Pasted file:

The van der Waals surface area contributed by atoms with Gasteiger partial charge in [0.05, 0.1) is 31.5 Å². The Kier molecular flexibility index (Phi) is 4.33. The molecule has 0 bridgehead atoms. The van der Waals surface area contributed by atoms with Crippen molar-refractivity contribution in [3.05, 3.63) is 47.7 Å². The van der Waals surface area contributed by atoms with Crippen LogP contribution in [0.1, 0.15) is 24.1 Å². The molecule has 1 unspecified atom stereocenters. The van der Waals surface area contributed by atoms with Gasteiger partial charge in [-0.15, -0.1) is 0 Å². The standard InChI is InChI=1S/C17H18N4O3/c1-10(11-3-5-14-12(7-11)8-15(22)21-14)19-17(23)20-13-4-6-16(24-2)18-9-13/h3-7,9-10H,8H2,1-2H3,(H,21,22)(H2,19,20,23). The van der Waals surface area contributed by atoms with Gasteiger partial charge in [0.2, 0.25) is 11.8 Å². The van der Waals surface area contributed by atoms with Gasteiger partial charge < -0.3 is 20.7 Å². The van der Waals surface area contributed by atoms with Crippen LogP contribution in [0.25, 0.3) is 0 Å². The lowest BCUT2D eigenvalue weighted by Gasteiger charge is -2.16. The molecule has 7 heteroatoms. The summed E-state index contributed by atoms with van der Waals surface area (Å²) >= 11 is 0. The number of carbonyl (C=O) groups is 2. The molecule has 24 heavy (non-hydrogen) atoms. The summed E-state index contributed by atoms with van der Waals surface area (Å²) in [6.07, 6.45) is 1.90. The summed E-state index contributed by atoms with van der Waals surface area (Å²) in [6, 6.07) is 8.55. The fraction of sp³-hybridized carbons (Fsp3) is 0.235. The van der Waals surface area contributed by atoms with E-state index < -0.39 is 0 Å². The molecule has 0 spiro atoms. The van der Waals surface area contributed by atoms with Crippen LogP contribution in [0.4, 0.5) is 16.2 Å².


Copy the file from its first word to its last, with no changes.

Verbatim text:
The van der Waals surface area contributed by atoms with Gasteiger partial charge in [0.05, 0.1) is 31.5 Å². The Kier molecular flexibility index (Phi) is 4.33. The molecule has 0 bridgehead atoms. The van der Waals surface area contributed by atoms with Crippen molar-refractivity contribution in [3.05, 3.63) is 47.7 Å². The van der Waals surface area contributed by atoms with Crippen LogP contribution in [0.1, 0.15) is 24.1 Å². The molecule has 1 unspecified atom stereocenters. The van der Waals surface area contributed by atoms with Gasteiger partial charge in [-0.15, -0.1) is 0 Å². The standard InChI is InChI=1S/C17H18N4O3/c1-10(11-3-5-14-12(7-11)8-15(22)21-14)19-17(23)20-13-4-6-16(24-2)18-9-13/h3-7,9-10H,8H2,1-2H3,(H,21,22)(H2,19,20,23). The van der Waals surface area contributed by atoms with Gasteiger partial charge in [0.2, 0.25) is 11.8 Å². The van der Waals surface area contributed by atoms with Gasteiger partial charge < -0.3 is 20.7 Å². The van der Waals surface area contributed by atoms with Crippen LogP contribution in [0.25, 0.3) is 0 Å². The lowest BCUT2D eigenvalue weighted by Gasteiger charge is -2.16. The molecule has 7 heteroatoms. The summed E-state index contributed by atoms with van der Waals surface area (Å²) >= 11 is 0. The number of carbonyl (C=O) groups is 2. The molecule has 24 heavy (non-hydrogen) atoms. The summed E-state index contributed by atoms with van der Waals surface area (Å²) in [6.07, 6.45) is 1.90. The summed E-state index contributed by atoms with van der Waals surface area (Å²) in [6, 6.07) is 8.55. The fraction of sp³-hybridized carbons (Fsp3) is 0.235. The van der Waals surface area contributed by atoms with E-state index < -0.39 is 0 Å². The molecule has 0 spiro atoms. The van der Waals surface area contributed by atoms with Crippen LogP contribution in [0.4, 0.5) is 16.2 Å².